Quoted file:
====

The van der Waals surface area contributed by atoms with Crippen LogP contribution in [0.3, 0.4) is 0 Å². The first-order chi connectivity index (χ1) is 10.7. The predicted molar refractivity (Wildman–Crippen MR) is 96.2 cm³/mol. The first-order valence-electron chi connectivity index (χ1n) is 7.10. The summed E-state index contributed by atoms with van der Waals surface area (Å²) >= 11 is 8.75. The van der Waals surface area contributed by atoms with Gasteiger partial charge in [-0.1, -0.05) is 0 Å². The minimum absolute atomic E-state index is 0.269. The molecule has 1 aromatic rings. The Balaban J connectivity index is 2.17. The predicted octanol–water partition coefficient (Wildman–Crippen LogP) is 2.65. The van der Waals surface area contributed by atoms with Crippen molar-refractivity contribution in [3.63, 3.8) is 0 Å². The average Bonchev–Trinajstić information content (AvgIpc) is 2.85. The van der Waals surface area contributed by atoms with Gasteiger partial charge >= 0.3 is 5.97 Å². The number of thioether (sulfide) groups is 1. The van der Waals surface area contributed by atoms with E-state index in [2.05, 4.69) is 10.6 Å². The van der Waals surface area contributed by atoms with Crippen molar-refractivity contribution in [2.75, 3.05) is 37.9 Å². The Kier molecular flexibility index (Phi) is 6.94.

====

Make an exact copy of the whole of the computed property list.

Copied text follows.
The van der Waals surface area contributed by atoms with Crippen LogP contribution in [0.3, 0.4) is 0 Å². The first-order chi connectivity index (χ1) is 10.7. The predicted molar refractivity (Wildman–Crippen MR) is 96.2 cm³/mol. The first-order valence-electron chi connectivity index (χ1n) is 7.10. The summed E-state index contributed by atoms with van der Waals surface area (Å²) >= 11 is 8.75. The van der Waals surface area contributed by atoms with Gasteiger partial charge in [-0.1, -0.05) is 0 Å². The minimum absolute atomic E-state index is 0.269. The molecule has 1 aromatic rings. The Balaban J connectivity index is 2.17. The predicted octanol–water partition coefficient (Wildman–Crippen LogP) is 2.65. The van der Waals surface area contributed by atoms with Crippen molar-refractivity contribution in [3.63, 3.8) is 0 Å². The average Bonchev–Trinajstić information content (AvgIpc) is 2.85. The van der Waals surface area contributed by atoms with Gasteiger partial charge >= 0.3 is 5.97 Å². The number of thioether (sulfide) groups is 1. The van der Waals surface area contributed by atoms with E-state index in [2.05, 4.69) is 10.6 Å². The van der Waals surface area contributed by atoms with Crippen molar-refractivity contribution in [2.75, 3.05) is 37.9 Å². The Kier molecular flexibility index (Phi) is 6.94.